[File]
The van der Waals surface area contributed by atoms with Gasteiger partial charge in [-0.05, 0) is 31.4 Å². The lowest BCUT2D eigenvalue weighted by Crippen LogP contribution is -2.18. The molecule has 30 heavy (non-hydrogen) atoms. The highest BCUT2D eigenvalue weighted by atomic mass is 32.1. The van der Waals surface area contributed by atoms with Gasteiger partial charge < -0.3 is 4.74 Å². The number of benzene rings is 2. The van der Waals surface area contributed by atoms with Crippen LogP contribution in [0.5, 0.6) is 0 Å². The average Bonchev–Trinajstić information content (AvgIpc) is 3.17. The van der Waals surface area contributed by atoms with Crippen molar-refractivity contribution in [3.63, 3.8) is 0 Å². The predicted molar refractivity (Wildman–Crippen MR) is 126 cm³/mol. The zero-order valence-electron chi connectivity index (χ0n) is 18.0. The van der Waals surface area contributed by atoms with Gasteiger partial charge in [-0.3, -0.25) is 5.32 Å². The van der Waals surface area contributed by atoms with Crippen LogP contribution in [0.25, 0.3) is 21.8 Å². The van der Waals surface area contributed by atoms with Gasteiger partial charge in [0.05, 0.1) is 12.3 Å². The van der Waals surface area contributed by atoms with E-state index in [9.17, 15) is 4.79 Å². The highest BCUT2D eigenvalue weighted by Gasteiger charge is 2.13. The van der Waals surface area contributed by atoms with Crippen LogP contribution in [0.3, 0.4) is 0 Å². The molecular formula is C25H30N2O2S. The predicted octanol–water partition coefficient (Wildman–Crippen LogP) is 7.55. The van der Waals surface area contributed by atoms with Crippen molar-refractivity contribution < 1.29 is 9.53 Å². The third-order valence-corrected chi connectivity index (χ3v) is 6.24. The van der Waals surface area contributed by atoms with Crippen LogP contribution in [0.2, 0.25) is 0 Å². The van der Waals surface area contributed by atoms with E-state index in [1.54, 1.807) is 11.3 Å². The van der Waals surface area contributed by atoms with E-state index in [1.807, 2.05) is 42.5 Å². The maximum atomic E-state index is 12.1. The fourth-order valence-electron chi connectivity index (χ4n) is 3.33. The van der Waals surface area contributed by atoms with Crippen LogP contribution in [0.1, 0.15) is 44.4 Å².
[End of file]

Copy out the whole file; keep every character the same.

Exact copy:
The van der Waals surface area contributed by atoms with Gasteiger partial charge in [-0.05, 0) is 31.4 Å². The lowest BCUT2D eigenvalue weighted by Crippen LogP contribution is -2.18. The molecule has 30 heavy (non-hydrogen) atoms. The highest BCUT2D eigenvalue weighted by atomic mass is 32.1. The van der Waals surface area contributed by atoms with Gasteiger partial charge < -0.3 is 4.74 Å². The number of benzene rings is 2. The van der Waals surface area contributed by atoms with Crippen LogP contribution in [0.5, 0.6) is 0 Å². The average Bonchev–Trinajstić information content (AvgIpc) is 3.17. The van der Waals surface area contributed by atoms with Crippen molar-refractivity contribution in [3.63, 3.8) is 0 Å². The predicted molar refractivity (Wildman–Crippen MR) is 126 cm³/mol. The zero-order valence-electron chi connectivity index (χ0n) is 18.0. The van der Waals surface area contributed by atoms with Gasteiger partial charge in [-0.3, -0.25) is 5.32 Å². The van der Waals surface area contributed by atoms with Crippen LogP contribution in [0.25, 0.3) is 21.8 Å². The van der Waals surface area contributed by atoms with Gasteiger partial charge in [0.05, 0.1) is 12.3 Å². The van der Waals surface area contributed by atoms with E-state index in [9.17, 15) is 4.79 Å². The highest BCUT2D eigenvalue weighted by Gasteiger charge is 2.13. The van der Waals surface area contributed by atoms with Crippen LogP contribution in [0.3, 0.4) is 0 Å². The molecular formula is C25H30N2O2S. The predicted octanol–water partition coefficient (Wildman–Crippen LogP) is 7.55. The van der Waals surface area contributed by atoms with Crippen molar-refractivity contribution < 1.29 is 9.53 Å². The third-order valence-corrected chi connectivity index (χ3v) is 6.24. The van der Waals surface area contributed by atoms with Crippen LogP contribution in [0.2, 0.25) is 0 Å². The van der Waals surface area contributed by atoms with E-state index in [1.54, 1.807) is 11.3 Å². The van der Waals surface area contributed by atoms with E-state index in [1.807, 2.05) is 42.5 Å². The maximum atomic E-state index is 12.1. The fourth-order valence-electron chi connectivity index (χ4n) is 3.33. The van der Waals surface area contributed by atoms with Crippen LogP contribution in [0.1, 0.15) is 44.4 Å².